Remove special characters from the text

Hi @DmitryIvanov76 , I think it’s going to be a relatively long explanation, so I’ll just say it before you go into the details: It’s FIXED!

For the sake of the discussion, I’ll be talking only about the first workflow, which has 3 parts in it. The second workflow, I did not even see it until much later lol, and we know it works.

First of all, I had a few problems with the workflow, because it was quite resource consuming, especially the 2nd and 3rd flow, more precisely in Hex to String part. I ran all 3 at the same time, but these 2 took several minutes to run, and somehow it used up a lot of memory too, so my computer became very slow. I could not do much after that. Had to close everything, and re-open. I also did not dare save the data.

I then tried again, but running only one at a time, that is 1 after the other. Unfortunately, same results, computer too slow to do anything after that. Had to close everything again, and re-open.

This time, I’d run one at a time, but resetting the rest and running only 1 part of the workflow only. Was a bit better, but still relatively slow, could not easily compare the results - and by compare I mean compare original string vs processed string, not comparing results of a flow vs another.

I managed to eventually optimize the Hex to String code using StringBuilder instead:

String hex = c_newHex;

StringBuilder result = new StringBuilder();
for (int i = 0; i < hex.length(); i = i + 2) {
  String s = hex.substring(i, i+2);
  int n = Integer.valueOf(s, 16);
  result.append((char)n);
}
out_newresult = result.toString();

That ran under 1 sec, and had no problem running all of the 3 at the same time and keeping all 3 in green state!

I was finally able to compare the results. When looking at the processed data, I thought it was the conversion from Hex to String that was the issue. However, I tried a few of the processed Hex data via online converters and I was getting the same results, so it looked like the conversion was working.

That meant that it was either the conversion from string to hex that was not correct or the string manipulation was breaking something when doing the replace.

I added a Rule Engine to check for any difference and for the first workflow, none of the sentence was modified. This can happen, depending on how the Sentence Extractor works. Neverthless, the processed data was still coming out as modified. In fact, some of the hex sentence could not even convert back to string for some reason.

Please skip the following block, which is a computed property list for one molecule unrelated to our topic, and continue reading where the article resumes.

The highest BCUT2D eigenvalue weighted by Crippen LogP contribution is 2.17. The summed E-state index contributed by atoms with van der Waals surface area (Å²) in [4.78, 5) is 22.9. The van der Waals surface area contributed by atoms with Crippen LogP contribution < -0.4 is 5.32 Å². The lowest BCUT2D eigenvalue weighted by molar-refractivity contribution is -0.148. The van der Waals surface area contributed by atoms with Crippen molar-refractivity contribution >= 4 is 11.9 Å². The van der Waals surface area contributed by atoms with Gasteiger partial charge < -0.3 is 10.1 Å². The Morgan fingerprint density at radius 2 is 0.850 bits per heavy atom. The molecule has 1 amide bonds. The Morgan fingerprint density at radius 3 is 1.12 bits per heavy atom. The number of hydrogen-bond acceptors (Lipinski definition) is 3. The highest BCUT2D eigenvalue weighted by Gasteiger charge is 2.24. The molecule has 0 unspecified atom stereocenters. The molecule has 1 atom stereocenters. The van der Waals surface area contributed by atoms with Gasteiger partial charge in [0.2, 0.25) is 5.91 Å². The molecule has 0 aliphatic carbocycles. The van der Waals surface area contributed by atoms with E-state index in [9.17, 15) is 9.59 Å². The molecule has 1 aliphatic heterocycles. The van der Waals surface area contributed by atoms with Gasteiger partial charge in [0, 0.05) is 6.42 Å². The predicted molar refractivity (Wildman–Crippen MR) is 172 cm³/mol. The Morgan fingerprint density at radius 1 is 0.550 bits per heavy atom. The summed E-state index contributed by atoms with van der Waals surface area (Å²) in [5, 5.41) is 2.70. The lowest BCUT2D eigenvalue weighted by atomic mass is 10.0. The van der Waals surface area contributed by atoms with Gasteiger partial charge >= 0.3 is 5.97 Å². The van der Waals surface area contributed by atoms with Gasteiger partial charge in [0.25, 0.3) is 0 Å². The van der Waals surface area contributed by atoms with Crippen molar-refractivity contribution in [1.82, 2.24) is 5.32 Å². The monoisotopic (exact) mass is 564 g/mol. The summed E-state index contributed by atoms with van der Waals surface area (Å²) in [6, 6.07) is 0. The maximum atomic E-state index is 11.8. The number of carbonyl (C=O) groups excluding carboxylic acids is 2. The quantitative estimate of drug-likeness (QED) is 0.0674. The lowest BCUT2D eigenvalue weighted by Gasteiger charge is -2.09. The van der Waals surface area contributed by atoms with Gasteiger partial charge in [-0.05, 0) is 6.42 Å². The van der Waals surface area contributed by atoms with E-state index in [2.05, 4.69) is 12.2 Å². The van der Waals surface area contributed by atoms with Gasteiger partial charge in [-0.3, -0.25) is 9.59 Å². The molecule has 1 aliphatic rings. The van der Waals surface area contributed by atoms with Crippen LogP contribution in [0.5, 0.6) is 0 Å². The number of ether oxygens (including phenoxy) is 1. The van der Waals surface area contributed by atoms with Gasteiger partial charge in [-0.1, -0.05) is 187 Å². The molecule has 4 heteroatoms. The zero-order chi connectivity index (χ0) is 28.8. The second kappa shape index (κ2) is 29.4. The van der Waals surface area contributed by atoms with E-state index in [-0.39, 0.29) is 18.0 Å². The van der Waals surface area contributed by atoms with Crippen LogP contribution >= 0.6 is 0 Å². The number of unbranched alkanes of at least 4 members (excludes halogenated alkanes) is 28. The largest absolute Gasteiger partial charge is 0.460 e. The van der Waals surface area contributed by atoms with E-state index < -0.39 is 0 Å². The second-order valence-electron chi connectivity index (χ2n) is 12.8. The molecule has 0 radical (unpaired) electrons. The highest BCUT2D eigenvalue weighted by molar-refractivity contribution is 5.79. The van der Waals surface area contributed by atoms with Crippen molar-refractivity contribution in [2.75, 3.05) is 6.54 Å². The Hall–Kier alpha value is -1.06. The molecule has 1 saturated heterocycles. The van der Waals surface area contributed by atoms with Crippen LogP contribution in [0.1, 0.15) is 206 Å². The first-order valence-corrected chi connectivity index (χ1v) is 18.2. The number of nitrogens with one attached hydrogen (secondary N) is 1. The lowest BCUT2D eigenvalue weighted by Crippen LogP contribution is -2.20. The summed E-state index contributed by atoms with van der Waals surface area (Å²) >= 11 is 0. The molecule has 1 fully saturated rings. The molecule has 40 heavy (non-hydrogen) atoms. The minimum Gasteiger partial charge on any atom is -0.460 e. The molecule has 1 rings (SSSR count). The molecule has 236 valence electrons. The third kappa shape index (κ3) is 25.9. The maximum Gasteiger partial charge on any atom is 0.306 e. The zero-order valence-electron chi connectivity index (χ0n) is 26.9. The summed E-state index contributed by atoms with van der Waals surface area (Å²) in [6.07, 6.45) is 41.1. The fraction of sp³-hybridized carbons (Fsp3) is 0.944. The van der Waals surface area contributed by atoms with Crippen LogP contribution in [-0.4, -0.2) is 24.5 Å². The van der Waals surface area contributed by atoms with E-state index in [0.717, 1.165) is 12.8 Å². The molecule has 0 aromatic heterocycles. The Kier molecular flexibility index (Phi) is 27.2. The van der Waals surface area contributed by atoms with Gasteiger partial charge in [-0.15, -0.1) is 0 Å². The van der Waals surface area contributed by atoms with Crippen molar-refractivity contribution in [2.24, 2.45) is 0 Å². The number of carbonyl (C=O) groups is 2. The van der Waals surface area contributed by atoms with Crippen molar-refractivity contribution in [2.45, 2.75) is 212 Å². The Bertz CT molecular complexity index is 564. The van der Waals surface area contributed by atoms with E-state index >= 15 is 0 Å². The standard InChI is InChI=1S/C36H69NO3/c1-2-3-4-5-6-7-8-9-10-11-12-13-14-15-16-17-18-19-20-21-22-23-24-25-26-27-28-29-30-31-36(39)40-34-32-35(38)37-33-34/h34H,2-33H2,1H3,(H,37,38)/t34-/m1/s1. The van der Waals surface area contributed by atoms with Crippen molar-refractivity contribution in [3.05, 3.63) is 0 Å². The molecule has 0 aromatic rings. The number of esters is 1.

That meant that there was issues with the conversion of String to Hex, and potentially still some issues with the Hex to String conversion too, since in some cases it could not convert back from Hex to String, but online converters could.

In the end I found that the apache commons codec library has has the encodeHex() and decodeHex() in its Hex class:
https://commons.apache.org/proper/commons-codec/apidocs/org/apache/commons/codec/binary/Hex.html

I implemented the encodeHex() first, and still used my code for converting back to String. The best way to test this was to create a Test node where I would convert from String to Hex into a variable, and then convert the variable back from hex to String, and then compare the original data and the processed data. Both should be the same.

Unfortunately, that was still not 100% the same, though it was a huge improvement from the original method. Based on what I was seeing, it looked like it was mostly character encoding issue at that point. So I set the charset to UTF-8 using StandardCharsets.UTF_8 from the library java.nio.charset.StandardCharsets.

So, the code became:
org.apache.commons.codec.binary.Hex.encodeHex(c_result.getBytes(StandardCharsets.UTF_8))

Comparing with online converters, it looked like that did the trick for converting from String to Hex, but it was still not converting back properly from hex to string. It was still an issue with character set. “Specia’” characters such as “™” was not displaying properly. I ended up using the decodeHex() method since I figured (i) if I used the hex class and used the encodeHex(), it’s better to use its decodeHex(), as they’d use the reverse logic. The developers would probably make sure that each of them is the reverse of the other; (ii) Since I was able to use StandardCharsets.UTF_8 with getBytes() when converting to hex, decodeHex() returns a byte array, which I can then use with the String class and pass StandardCharsets.UTF_8

So, I ended up re-writing both conversions.

I tested in my Test node, and it works, no difference between the original and processed data, as expected.

I ran them in the 3 workflows. The first workflow, no difference, as there was no change in each of the sentence.
Second workflow, when I compare the original string and processed string, I found this difference:
In 2019, approximately 8% of our suppliers 5. Do nothing – leave supplier in "non- 4. Bi-annual supplier performance
vs
In 2019, approximately 8% of our suppliers 5. Do nothing – leave supplier in<p>-non- 4. Bi-annual supplier performance

The third workflow did not have any difference either.

Here’s the workflow (I also included the apache commons codec jar file):
Special_char-Bruno.knwf (343.9 KB)

Note: I made some modifications to the Tika Parser by removing unnecessary column - unnecessary for the troubleshooting. You can use your originial Tika Parser, it will still work.

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